- The Washington Times - Monday, September 22, 2008


Congressional leaders were locked behind closed doors all weekend listening to Treasury Secretary Henry Paulson convince them that taxpayers will need to open their wallets to save the finance industry. President Bush asked taxpayers on Friday and on Saturday during his radio address to face the burden and help save banks and their investment executives that sold and bought risky futures-based investment packages backed by loose credit and handshakes. The estimated cost of the rescue plan - between $500 billion and $1 trillion - would be the costliest in American history. By comparison, the bailout of the Great Depression was more than $500 billion (in today’s dollars), the S&L rescue cost $150 billion. So, there is no doubt that the emergency plan Congress is now deliberating will be the most intrusive. Moreover, it could add $700 billion to the deficit.

While Democrats and Republicans continue to finger-point, Americans demand solutions to this complex problem. The principles of fiscal conservatism must not be tossed to the wind. On the other hand, Bush administration and congressional leaders should look toward the Commodity Futures Modernization Act of 2000, which was introduced by Republican Sens. Richard Lugar of Indiana, Peter Fitzgerald of Illinois, Phil Gramm of Texas and Chuck Hagel of Nebraska, as well as Democratic Sens. Tom Harkin of Iowa and Tim Johnson of South Dakota. Lawmakers slipped the 200-plus-page legislation into an omnibus package on Dec. 15, 2000, in the midst of the maelstrom of the Al Gore vs. George W. Bush election and Florida recount. The bill allowed banks to offer mortgage-backed securities, credit default swaps, insurance policies against default on risky investments, debentures, etc. without the burden of being regulated as futures contracts. Eight years later, leaders on both sides of the aisle want hardworking Americans to bail them out and overlook their lack of oversight.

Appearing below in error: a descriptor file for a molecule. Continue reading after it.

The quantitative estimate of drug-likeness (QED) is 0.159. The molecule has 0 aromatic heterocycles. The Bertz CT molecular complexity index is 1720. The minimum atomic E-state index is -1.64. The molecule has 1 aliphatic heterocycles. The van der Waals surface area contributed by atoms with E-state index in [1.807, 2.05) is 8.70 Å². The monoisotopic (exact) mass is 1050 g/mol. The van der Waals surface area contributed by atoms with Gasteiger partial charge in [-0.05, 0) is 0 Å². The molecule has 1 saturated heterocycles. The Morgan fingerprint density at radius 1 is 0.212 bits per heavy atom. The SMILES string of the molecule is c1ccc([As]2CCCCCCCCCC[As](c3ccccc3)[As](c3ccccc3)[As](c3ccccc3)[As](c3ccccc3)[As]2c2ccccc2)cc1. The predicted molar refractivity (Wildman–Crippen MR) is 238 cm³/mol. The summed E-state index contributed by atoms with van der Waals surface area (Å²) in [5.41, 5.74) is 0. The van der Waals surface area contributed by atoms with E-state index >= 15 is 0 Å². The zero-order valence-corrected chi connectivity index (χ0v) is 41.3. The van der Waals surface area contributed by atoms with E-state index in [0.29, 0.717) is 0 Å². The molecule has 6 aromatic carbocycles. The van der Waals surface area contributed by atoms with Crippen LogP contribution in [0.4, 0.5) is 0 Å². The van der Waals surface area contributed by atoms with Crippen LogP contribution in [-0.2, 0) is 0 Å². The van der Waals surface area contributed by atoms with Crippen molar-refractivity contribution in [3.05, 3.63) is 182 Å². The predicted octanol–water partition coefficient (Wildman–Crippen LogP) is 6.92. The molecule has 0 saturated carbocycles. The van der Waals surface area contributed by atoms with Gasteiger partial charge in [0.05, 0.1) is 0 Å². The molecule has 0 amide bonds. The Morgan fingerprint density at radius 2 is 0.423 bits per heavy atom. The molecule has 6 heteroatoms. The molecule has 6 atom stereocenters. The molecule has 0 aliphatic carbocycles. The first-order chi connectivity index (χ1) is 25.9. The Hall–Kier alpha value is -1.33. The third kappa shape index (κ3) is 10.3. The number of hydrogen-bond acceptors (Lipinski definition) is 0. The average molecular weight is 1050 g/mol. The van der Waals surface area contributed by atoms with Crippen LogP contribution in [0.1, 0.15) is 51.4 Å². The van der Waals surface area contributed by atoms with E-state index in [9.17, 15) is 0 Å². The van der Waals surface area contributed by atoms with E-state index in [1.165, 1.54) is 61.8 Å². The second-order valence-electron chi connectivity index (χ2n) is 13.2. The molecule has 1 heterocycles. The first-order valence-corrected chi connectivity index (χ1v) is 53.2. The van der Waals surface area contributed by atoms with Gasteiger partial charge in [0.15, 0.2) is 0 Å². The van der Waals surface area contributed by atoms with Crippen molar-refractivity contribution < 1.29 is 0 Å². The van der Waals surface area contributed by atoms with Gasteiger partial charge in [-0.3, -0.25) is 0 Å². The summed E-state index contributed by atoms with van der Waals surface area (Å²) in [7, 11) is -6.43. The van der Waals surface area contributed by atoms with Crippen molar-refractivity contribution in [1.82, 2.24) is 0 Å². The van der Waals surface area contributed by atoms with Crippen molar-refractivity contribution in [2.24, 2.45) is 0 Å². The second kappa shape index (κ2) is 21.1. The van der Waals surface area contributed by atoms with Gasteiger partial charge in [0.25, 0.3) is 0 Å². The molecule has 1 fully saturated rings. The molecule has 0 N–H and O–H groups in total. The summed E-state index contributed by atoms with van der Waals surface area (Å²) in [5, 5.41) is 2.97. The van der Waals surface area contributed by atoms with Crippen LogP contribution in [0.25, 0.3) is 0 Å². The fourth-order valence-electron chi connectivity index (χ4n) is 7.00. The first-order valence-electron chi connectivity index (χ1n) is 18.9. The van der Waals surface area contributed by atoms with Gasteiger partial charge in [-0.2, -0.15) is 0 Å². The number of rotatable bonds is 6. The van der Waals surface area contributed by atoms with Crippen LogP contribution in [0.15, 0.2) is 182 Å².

We stand as steadfast as always on the side of free markets and the least amount of regulation regarding commerce. But the Commodity Futures Modernization Act has seemingly removed some necessary regulation.

Sen. Richard Shelby had it right Friday when he said: “Up to now, I believe the Fed chairman, in all due respect to him and the Treasury secretary, have been jumping from crisis to crisis like putting out a brush fire rather than have some comprehensive plan.”

The problem is complex; the solution is simple: Congress needs to stay in Washington and deliberate until legislation has been crafted, voted on and delivered to 1600 Pennsylvania Avenue.

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